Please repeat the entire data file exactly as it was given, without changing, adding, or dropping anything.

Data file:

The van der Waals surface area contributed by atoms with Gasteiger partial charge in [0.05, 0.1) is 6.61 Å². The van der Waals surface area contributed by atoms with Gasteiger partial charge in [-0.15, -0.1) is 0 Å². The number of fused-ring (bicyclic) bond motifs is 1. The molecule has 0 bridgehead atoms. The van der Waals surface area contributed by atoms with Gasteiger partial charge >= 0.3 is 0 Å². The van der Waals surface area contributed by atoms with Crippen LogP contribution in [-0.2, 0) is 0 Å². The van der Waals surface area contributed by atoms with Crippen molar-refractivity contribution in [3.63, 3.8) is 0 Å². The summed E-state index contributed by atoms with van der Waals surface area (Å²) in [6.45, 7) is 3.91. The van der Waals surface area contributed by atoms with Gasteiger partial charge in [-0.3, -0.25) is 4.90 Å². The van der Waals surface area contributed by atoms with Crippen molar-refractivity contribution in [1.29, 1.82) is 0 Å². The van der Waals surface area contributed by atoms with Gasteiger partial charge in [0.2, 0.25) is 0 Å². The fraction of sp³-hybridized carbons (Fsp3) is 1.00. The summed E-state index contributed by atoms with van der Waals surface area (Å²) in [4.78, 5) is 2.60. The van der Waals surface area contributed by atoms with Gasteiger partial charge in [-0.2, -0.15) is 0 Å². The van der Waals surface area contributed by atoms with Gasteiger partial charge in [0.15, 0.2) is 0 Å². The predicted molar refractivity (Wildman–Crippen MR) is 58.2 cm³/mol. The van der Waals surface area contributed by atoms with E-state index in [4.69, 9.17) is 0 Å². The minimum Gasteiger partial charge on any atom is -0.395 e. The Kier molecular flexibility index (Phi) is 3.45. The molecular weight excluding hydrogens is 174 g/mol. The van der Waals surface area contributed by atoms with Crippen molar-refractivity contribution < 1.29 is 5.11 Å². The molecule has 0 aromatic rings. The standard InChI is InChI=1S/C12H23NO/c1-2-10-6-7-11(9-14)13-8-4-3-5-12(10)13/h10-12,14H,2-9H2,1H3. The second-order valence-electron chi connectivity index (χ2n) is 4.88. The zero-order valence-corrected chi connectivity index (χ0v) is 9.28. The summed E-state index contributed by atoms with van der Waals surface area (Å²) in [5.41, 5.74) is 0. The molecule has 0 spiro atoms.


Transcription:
The van der Waals surface area contributed by atoms with Gasteiger partial charge in [0.05, 0.1) is 6.61 Å². The van der Waals surface area contributed by atoms with Gasteiger partial charge in [-0.15, -0.1) is 0 Å². The number of fused-ring (bicyclic) bond motifs is 1. The molecule has 0 bridgehead atoms. The van der Waals surface area contributed by atoms with Gasteiger partial charge >= 0.3 is 0 Å². The van der Waals surface area contributed by atoms with Crippen LogP contribution in [-0.2, 0) is 0 Å². The van der Waals surface area contributed by atoms with Crippen molar-refractivity contribution in [3.63, 3.8) is 0 Å². The summed E-state index contributed by atoms with van der Waals surface area (Å²) in [6.45, 7) is 3.91. The van der Waals surface area contributed by atoms with Gasteiger partial charge in [-0.3, -0.25) is 4.90 Å². The van der Waals surface area contributed by atoms with Crippen molar-refractivity contribution in [1.29, 1.82) is 0 Å². The van der Waals surface area contributed by atoms with Gasteiger partial charge in [0.2, 0.25) is 0 Å². The fraction of sp³-hybridized carbons (Fsp3) is 1.00. The summed E-state index contributed by atoms with van der Waals surface area (Å²) in [4.78, 5) is 2.60. The van der Waals surface area contributed by atoms with Gasteiger partial charge in [-0.2, -0.15) is 0 Å². The van der Waals surface area contributed by atoms with Gasteiger partial charge in [0.15, 0.2) is 0 Å². The predicted molar refractivity (Wildman–Crippen MR) is 58.2 cm³/mol. The van der Waals surface area contributed by atoms with E-state index in [4.69, 9.17) is 0 Å². The minimum Gasteiger partial charge on any atom is -0.395 e. The Kier molecular flexibility index (Phi) is 3.45. The molecular weight excluding hydrogens is 174 g/mol. The van der Waals surface area contributed by atoms with Crippen molar-refractivity contribution < 1.29 is 5.11 Å². The molecule has 0 aromatic rings. The standard InChI is InChI=1S/C12H23NO/c1-2-10-6-7-11(9-14)13-8-4-3-5-12(10)13/h10-12,14H,2-9H2,1H3. The second-order valence-electron chi connectivity index (χ2n) is 4.88. The zero-order valence-corrected chi connectivity index (χ0v) is 9.28. The summed E-state index contributed by atoms with van der Waals surface area (Å²) in [5.41, 5.74) is 0. The molecule has 0 spiro atoms.